Medical Record - Laboratory Requirements

Our hospital information system captures data from our laboratory system and provides the results in several other hardcopy and electronic formats accessed by our physicians, such as the physician portal, flash reports, remote web access, etc.  Do all these different reports need to conform to the standards surveyed during the biennial laboratory survey?

In respect to laboratory electronic health records (EHR), the determination of whether a hospital information system is considered an agent of the laboratory to deliver laboratory reports to the authorized user remains unchallenged in practice. The Joint Commission's longstanding position is that the laboratory, an integrated and essential service within a hospital, has an obligation to ensure the laboratory report, whether hardcopy or electronic, appears in the organization's patient medical record in the intended format and with all required elements. To ensure patient safety and correct interpretation by the end user, it is our further opinion that all alternate distribution versions of the laboratory report (such as portals) derived from the data in the medical record also appear to the end user in the intended format and with all required elements, even if these alternate versions are not considered a part of the patient's permanent medical record.

Other supporting clinical applications in the patient record that may extract, manipulate and redisplay laboratory results in other formats and that do not represent the official or an alternate distribution version of the laboratory report in the record are not subject to the CLIA requirements. Examples include physician notes, wishbone diagrams to support decision making, and nursing flow sheets, all of which may readily integrate laboratory report data for various purposes and in which requiring the presence of all the CLIA required fields may be limiting to innovation and functionality. As such, these supporting clinical applications are not required to contain all of the required elements of the official or alternate distribution versions of the laboratory report. However, each supporting clinical application should be assessed by the organization for inclusion of any and all fields necessary to ensure clarity and proper interpretation by the end user. This assessment should include review by representatives from both the laboratory and the intended end users. At a minimum, it is recommended that the analyte' s name and units of measure always be included with the discrete laboratory result(s), either individually or in title for aggregated data. The date and time of collection may also be necessary in a majority of uses. The use of hyperlinks and hover capabilities to connect the extracted data to the original source laboratory report is strongly encouraged. And lastly, healthcare professionals and software developers must consider the implications associated with corrected laboratory reports and how to manage their effect on all supporting clinical applications that rely upon the original and corrected laboratory results.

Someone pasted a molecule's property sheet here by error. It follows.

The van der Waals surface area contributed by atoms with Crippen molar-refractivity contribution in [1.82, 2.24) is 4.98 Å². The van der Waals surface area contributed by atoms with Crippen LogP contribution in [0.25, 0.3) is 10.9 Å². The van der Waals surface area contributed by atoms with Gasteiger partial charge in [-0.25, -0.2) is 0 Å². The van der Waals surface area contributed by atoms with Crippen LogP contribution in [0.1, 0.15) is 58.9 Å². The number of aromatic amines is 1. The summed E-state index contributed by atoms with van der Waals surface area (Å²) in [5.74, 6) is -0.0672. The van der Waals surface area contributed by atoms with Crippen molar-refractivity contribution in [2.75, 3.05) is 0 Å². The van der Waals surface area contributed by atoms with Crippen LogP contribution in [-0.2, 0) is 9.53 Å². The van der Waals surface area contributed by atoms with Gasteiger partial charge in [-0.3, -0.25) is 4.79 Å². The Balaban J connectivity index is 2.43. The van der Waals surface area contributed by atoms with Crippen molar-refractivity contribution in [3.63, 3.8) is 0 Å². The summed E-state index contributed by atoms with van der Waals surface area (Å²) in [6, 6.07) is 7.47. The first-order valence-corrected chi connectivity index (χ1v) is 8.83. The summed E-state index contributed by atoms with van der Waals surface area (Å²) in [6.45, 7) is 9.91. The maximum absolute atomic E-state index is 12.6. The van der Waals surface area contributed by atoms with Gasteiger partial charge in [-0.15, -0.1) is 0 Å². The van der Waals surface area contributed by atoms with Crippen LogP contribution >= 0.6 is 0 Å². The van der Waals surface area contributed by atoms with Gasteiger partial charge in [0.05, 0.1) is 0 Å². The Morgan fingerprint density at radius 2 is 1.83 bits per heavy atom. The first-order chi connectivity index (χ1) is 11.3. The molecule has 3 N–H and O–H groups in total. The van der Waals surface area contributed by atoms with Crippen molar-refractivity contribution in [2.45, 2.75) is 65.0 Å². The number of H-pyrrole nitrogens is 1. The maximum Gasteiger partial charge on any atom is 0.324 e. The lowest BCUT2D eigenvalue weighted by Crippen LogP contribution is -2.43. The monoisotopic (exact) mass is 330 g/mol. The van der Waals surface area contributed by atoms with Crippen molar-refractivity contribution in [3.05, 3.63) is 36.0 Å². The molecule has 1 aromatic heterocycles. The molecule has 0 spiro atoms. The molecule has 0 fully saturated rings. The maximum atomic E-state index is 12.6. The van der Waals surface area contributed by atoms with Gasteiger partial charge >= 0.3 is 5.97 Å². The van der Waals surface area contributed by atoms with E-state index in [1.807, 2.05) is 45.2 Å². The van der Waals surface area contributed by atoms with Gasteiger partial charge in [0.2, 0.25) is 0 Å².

As the area of information technology is rapidly changing, please note that this interpretation could change in the future based upon updated regulations, case examples, and other pertinent developments associated with the implementation of the electronic medical record in a healthcare organization.
Last updated on December 21, 2017
Manual: Hospital and Hospital Clinics
Chapter: Record of Care Treatment and Services RC

If no, please comment on how we could improve this response.

If you have additional standards-related questions regarding this topic, please use the Standards Online Submission Form